BWW Reviews: TOXIC PSALMS New York Premiere
One moment, the performers march militantly across the stage and screech like sirens, the next, they sing Pergolesi's galant Stabat Mater like sweet seraphim. The thirty-one performers of TOXIC PSALMS, the latest production created by conductor Karmina Šilec and her ensemble CARMINA SLOVENICA, have certainly created a provocative pastiche. After an initial run in Berlin last year, TOXIC PSALMS played as part of the 2015 PROTOTYPE FESTIVAL, marking the work's North American debut.
New York has been hungry for more experimental works this season. The New York Times review of TOXIC PSALMS mentions Peter Sellar's recently revived production of the Bach ST. MATTHEW PASSION at the Park Avenue Armory as context for other pieces that have used the chorus in "new" ways. Peter Sellar's use of the chorus in that piece, however, was really rather #basic and banal by comparison. The Times also compares the extended vocal techniques that CARMINA SLOVENICA uses to those popularized by Meredith Monk that are now joyously embraced by groups like ROOM FULL OF TEETH.
But to describe CARMINA SLOVENICA by comparison, the best candidates are theater and dance companies that focus on devised, ensemble work. When watching TOXIC PSALMS, I couldn't help but wonder what Pina Bausch would think. In my mind, CARMINA SLOVENICA is the musical answer to Bausch's groundbreaking concept of Tantztheater. In TOXIC PSALMS, stunning choral singing is central to the mise-en-scène. Karmina Šilec's has developed a practice and method of Choregie that seems to be the musical answer to Tantztheater.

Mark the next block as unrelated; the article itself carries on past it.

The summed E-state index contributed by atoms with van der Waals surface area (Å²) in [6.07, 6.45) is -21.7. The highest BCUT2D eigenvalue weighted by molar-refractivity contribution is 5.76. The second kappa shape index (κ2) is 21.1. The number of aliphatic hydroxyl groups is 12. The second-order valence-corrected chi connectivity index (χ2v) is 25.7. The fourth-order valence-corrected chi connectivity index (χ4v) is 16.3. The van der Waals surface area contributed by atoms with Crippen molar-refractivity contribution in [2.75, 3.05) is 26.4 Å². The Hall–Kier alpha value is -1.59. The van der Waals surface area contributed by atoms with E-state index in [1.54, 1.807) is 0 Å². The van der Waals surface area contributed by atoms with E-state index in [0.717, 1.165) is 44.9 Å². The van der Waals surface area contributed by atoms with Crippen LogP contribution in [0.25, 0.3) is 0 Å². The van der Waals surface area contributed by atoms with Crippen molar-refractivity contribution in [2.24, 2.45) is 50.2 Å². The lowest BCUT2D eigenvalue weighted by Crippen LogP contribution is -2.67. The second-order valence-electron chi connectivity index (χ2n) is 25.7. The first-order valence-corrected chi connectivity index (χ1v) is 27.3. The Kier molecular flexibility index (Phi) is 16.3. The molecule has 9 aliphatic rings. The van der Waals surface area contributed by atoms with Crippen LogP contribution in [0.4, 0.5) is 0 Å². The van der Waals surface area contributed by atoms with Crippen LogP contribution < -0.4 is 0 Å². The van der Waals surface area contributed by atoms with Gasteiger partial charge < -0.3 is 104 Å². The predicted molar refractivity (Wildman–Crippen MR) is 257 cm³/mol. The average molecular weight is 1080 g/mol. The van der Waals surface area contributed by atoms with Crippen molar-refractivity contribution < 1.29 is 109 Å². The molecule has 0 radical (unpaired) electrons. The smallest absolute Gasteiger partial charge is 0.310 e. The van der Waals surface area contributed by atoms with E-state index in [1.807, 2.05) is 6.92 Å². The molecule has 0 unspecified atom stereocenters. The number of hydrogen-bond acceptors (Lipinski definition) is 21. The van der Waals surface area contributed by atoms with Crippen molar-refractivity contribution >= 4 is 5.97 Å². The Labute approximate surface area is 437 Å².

Divided into eight tableaux that bleed seamlessly together, TOXIC PSALMS brings together music from Medieval to modern times, all offering meditations on the collective experience. Though community - particularly as represented through the chorus - is typically seen as a positive force, TOXCIS PSALMS focuses on the idea that "everyone and everything that man creates can be turned against him if used without respect for life." The performers often act en masse, other times individuals are isolated and we take voyeuristic delight in their vulnerabilities. The young women's confidence (the eldest in the ensemble is 23) at confronting difficult issues is truly captivating.
But, the beauty of TOXIC PSALMS is not only in the fresh-faced femme fatales that compose the cast. Belinda Radulovic's sleek costumes and Andrej Hajdinjak's stark lighting create eerie and elegant effects. The production proves that a company doesn't need to spend millions on all the trappings of grand opera to create a visual world that is stylish and captivating.
Despite the provocative nature of the piece - themes like sexual violence are explored both symbolically and through direct and open monologues about it - the true highlight is the singing. Indeed, Šilec has helped to shape these young women into crack musicians. Hopefully CARMINA SLOVENICA'S first performances in New York will not be their last.